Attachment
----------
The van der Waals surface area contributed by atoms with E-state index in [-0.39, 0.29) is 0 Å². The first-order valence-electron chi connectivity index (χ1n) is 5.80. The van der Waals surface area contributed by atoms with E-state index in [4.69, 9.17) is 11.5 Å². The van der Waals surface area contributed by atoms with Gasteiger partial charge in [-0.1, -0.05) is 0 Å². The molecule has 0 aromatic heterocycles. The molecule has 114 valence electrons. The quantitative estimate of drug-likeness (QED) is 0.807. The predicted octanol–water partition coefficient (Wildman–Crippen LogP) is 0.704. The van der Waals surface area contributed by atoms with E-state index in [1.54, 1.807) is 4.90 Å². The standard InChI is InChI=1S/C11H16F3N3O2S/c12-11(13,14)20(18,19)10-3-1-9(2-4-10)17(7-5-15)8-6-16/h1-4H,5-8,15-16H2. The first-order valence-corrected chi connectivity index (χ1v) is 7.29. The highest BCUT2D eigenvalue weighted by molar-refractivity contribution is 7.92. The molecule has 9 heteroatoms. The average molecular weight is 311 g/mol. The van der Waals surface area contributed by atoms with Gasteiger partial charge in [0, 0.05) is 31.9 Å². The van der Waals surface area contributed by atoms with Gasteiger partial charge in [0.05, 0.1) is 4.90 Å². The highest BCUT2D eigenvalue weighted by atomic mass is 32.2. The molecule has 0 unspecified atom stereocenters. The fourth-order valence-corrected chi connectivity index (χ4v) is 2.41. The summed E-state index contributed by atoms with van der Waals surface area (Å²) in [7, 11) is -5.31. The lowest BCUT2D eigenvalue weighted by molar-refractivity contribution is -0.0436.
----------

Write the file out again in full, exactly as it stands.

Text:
The van der Waals surface area contributed by atoms with E-state index in [-0.39, 0.29) is 0 Å². The first-order valence-electron chi connectivity index (χ1n) is 5.80. The van der Waals surface area contributed by atoms with E-state index in [4.69, 9.17) is 11.5 Å². The van der Waals surface area contributed by atoms with Gasteiger partial charge in [-0.1, -0.05) is 0 Å². The molecule has 0 aromatic heterocycles. The molecule has 114 valence electrons. The quantitative estimate of drug-likeness (QED) is 0.807. The predicted octanol–water partition coefficient (Wildman–Crippen LogP) is 0.704. The van der Waals surface area contributed by atoms with E-state index in [1.54, 1.807) is 4.90 Å². The standard InChI is InChI=1S/C11H16F3N3O2S/c12-11(13,14)20(18,19)10-3-1-9(2-4-10)17(7-5-15)8-6-16/h1-4H,5-8,15-16H2. The first-order valence-corrected chi connectivity index (χ1v) is 7.29. The highest BCUT2D eigenvalue weighted by molar-refractivity contribution is 7.92. The molecule has 9 heteroatoms. The average molecular weight is 311 g/mol. The van der Waals surface area contributed by atoms with Gasteiger partial charge in [0, 0.05) is 31.9 Å². The van der Waals surface area contributed by atoms with Gasteiger partial charge in [0.05, 0.1) is 4.90 Å². The highest BCUT2D eigenvalue weighted by atomic mass is 32.2. The molecule has 0 unspecified atom stereocenters. The fourth-order valence-corrected chi connectivity index (χ4v) is 2.41. The summed E-state index contributed by atoms with van der Waals surface area (Å²) in [7, 11) is -5.31. The lowest BCUT2D eigenvalue weighted by molar-refractivity contribution is -0.0436.